The Science Journal of the American Association for Respiratory Care

2003 OPEN FORUM Abstracts

Comparison of two methods to measure physiologic dead-space-to-tidal volume ratios (VD/VT).

RH Kallet MS RRT FAARC, University of California, San Francisco Department of Anesthesia, at San Francisco General Hospital.

Background:  Bedside measurement of VD/VT is commonly done with a metabolic monitor. The VD/VT measurement can be falsely elevated in patients requiring high inflation pressure ventilation because a substantial portion of the VT is compressed in the circuit. This gas mixes with CO2-laden gas from the lungs and lowers the mean expired carbon dioxide tension (PeCO2). Typically, the effect of compression volume contamination is estimated by formula, which is an accurate method of determining the actual VD/VT.1 An alternative method is to use volumetric capnometry that simultaneously measures VT and PeCO2 at the patient Y-adapter. Thus, the effects of compression volume contamination are negated. I inquired whether these two methods yield similar results. 

Methods
: Twenty-six VD/VT measurements were made in 4 ARDS patients and one trauma patient with normal lung function. Patients were ventilated primarily in a pressure-regulated mode at a VT of 7.44 ± 1.08 mL/kg. Mean PeCO2 was calculated from fractional expired CO2 concentration measured with a metabolic monitor (Deltatrac, Sensormedics, Yorba Linda, CA.) and corrected for both H2O vapor pressure and compression volume contamination. Volumetric capnography was done with the NICO pulmonary mechanics monitor (Respironics, Carlsbad, CA).* Both monitors were calibrated prior to each measurement. As both monitors use minute-to-minute measurement averaging, the internal clocks were synchronized. After 10 min of stable readings in well-sedated patients, an arterial blood sample was withdrawn over one minute from an indwelling catheter. VD/VT was calculated using the Enghoff modification of the Bohr Equation. Data was compared by 2-sided paired t-test; correlation was measured by Pearson product-moment coefficient (R) and bias/precision was assessed by Bland-Altman test.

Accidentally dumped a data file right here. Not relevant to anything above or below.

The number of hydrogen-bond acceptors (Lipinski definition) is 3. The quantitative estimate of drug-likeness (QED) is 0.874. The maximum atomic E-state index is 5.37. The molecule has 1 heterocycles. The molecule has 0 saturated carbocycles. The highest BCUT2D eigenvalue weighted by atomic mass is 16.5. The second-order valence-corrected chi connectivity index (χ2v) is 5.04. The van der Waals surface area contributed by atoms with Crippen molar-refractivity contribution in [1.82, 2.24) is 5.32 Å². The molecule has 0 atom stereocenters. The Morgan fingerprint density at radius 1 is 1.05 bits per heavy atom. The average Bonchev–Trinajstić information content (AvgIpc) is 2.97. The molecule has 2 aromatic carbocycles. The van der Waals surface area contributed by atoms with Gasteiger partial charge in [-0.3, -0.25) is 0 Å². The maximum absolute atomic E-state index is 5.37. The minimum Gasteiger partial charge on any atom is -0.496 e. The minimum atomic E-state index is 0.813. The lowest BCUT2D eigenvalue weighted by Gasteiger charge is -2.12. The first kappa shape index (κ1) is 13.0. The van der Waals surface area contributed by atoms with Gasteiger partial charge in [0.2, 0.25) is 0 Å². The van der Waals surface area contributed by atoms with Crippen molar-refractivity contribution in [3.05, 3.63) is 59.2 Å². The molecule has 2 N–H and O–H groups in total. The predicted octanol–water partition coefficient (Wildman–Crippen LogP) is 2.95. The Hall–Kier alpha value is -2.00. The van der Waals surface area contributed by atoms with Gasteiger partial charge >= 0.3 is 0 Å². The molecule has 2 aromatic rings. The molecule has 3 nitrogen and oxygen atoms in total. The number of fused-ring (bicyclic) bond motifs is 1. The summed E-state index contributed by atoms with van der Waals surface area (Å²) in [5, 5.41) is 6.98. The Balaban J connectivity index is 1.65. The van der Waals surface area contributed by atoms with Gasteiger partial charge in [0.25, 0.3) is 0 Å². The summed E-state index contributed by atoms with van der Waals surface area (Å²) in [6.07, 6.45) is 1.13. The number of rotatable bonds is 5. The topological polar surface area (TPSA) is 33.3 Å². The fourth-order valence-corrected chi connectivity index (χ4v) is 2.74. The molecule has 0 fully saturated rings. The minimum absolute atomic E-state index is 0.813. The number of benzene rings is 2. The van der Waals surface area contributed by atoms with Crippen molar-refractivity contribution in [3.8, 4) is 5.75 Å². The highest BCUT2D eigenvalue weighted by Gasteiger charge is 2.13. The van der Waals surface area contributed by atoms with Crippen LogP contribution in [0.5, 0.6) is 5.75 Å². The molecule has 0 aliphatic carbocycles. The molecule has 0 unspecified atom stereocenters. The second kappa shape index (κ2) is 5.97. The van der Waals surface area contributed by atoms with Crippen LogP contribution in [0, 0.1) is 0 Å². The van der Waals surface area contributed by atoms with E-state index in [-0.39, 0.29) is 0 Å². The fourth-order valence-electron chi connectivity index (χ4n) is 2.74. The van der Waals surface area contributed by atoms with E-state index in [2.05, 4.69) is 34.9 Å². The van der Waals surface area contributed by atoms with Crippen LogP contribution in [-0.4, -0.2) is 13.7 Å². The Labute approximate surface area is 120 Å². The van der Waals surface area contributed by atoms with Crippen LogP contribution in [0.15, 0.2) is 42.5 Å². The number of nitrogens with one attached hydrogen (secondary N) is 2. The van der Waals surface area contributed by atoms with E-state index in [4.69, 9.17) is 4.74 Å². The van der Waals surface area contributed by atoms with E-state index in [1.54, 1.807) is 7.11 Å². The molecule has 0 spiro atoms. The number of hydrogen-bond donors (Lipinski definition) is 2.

RESULTS:
 Uncorrected VD/VT and PeCO2 obtained with a metabolic monitor were 0.64 ± 0.11 and 14.8 ± 3.8 mm Hg respectively. Estimated VT delivered to the patient was not different from that directly measured by the NICO (473 ± 125 mL vs. 479 ± 92 mL respectively; p = 0.88)

  NICO Metabolic Monitor (corrected) p
VD/VT 0.60 ± 0.13 0.58 ± 0.13 0.45
PeCO2 (mm Hg) 16.2 ± 4.1 17.1 ± 4.4 0.45


VD/VT and PeCO2 measured with the NICO correlated strongly with metabolic monitor measurements corrected for compression volume (R = 0.94 and 0.91 respectively; p < 0.0001). VD/VT measured with the NICO had a bias of -0.02 and a precision of 0.04 compared to the corrected metabolic monitor measurements. Comparisons of PeCO2 between the NICO and the metabolic monitor had a bias of 0.96 mm Hg and a precision of 1.8 mm Hg. 

CONCLUSION:
 VD/VT measured by volumetric capnometry, which avoids the problem compression volume contamination, yields results close to those based upon estimates compression volume and appears to be an equally valid method for measuring VD/VT.

1. Forbat AF, Her C. Correction for gas compression in mechanical ventilators. Anesth Analg 1980; 59 (7): 488-493.

*The NICO monitor and related supplies used in this evaluation were donated by Respironics.

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